The Finnish interest deduction limitation regime will be subject to substantial changes due to the implementation of the EU Anti-Tax Avoidance Directive. The Finnish Ministry of Finance published a draft government bill containing the proposed amendments on 19 January 2018. These amendments would lead to a stricter interest deduction limitation regime in Finland.
Based on the draft government bill drawn up by the Ministry of Finance, the regulation would be amended as follows:
- Rules would apply to all Finnish tax resident corporate entities, i.e. not only entities conducting business activities;
- Interest paid on loans from third parties, e.g. bank loans and bonds, would also become subject to regulation (and may become non-tax deductible);
- The current ‘safe haven’ rule would remain at EUR 500,000 for net interest expenses paid on loans from dependent entities, but a safe haven of EUR 3 million for net interest expenses paid on loans from independent entities would be introduced;
- The exemption based on a balance sheet test would no longer be available; and
- The definition of interest would become broader, covering also e.g. financial leasing, derivative instruments, guarantee fees and banks’ arrangement fees.
The suggested changes would have implications especially to Finnish tax resident entities that are carved out of the current interest deduction limitation regime as they are not companies conducting business activities. Consequently, e.g. interest payments in large real estate holding structures may become subject to limitations as of 2019.
Furthermore, companies that issue bonds or have major loans from external banks may also need to consider recapitalisation. This may affect not only ordinary operative companies but also listed entities, including the planning of M&A transaction structures.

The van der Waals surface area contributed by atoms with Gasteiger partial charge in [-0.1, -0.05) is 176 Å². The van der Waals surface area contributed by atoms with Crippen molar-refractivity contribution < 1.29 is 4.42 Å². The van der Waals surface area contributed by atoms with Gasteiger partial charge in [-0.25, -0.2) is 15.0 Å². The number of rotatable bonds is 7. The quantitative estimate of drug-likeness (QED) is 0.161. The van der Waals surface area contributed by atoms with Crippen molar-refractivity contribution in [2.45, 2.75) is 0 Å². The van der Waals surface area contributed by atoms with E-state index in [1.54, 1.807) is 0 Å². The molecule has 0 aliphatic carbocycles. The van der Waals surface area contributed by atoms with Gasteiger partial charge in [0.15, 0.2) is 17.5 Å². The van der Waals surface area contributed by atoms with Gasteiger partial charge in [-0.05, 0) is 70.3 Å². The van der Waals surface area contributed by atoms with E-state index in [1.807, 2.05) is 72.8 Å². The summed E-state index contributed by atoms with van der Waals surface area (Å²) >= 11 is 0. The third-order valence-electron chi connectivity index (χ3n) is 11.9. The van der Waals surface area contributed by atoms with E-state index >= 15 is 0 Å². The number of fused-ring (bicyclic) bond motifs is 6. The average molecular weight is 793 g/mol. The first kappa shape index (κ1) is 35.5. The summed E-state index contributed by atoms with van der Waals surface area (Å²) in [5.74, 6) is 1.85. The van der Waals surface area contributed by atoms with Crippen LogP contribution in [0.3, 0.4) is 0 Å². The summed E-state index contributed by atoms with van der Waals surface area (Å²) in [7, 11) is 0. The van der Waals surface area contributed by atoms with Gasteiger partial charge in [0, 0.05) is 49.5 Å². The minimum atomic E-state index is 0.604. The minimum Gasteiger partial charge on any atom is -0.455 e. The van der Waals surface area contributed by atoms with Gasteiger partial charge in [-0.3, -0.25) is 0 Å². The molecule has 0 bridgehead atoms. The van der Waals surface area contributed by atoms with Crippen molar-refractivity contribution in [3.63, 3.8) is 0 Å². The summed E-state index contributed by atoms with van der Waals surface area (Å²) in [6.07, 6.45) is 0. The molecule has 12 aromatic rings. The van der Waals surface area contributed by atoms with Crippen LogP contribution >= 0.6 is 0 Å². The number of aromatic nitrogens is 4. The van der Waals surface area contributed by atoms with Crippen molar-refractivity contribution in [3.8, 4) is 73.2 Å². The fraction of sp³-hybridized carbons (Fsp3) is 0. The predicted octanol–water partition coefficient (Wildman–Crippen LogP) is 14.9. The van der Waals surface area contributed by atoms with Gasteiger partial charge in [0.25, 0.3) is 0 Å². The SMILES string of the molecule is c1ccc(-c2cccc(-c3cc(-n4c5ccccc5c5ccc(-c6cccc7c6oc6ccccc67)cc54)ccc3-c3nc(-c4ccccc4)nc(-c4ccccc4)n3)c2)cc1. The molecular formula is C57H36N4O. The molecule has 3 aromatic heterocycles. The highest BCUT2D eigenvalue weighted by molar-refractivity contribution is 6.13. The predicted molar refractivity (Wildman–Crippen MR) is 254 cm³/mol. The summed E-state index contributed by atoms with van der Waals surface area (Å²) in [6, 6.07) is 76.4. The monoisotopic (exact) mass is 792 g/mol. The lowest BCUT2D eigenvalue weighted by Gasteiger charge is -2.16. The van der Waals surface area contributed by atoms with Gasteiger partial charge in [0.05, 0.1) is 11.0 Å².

As regards private equity and real estate funds, the proposed rules would have an impact on the use of leverage (on the fund and holding company level) and on feeder fund structures using profit-participating loans.
In addition, as proposed in the draft government bill, e.g. banks and insurance companies would no longer be outside of the scope of the interest deduction limitation restrictions.
The Ministry of Finance has invited comments from interested parties by the end of February. We are expecting to receive the finalised government bill reflecting these comments before this summer. The amendments would enter into force at the beginning of 2019.
Although the final interest deduction limitation regulation may eventually deviate from the form proposed in the draft government bill, companies belonging to a group structure – i.e. companies that have one or more dependent entities or a permanent establishment – should evaluate their lending structures and consider whether re-evaluation is needed in the event that the proposal enters into force as it is.
Borenius’ lawyers are available to assist in addressing any questions you may have regarding this legal alert. Please feel free to contact any of the Borenius’ attorneys listed in this alert or those with whom you usually work.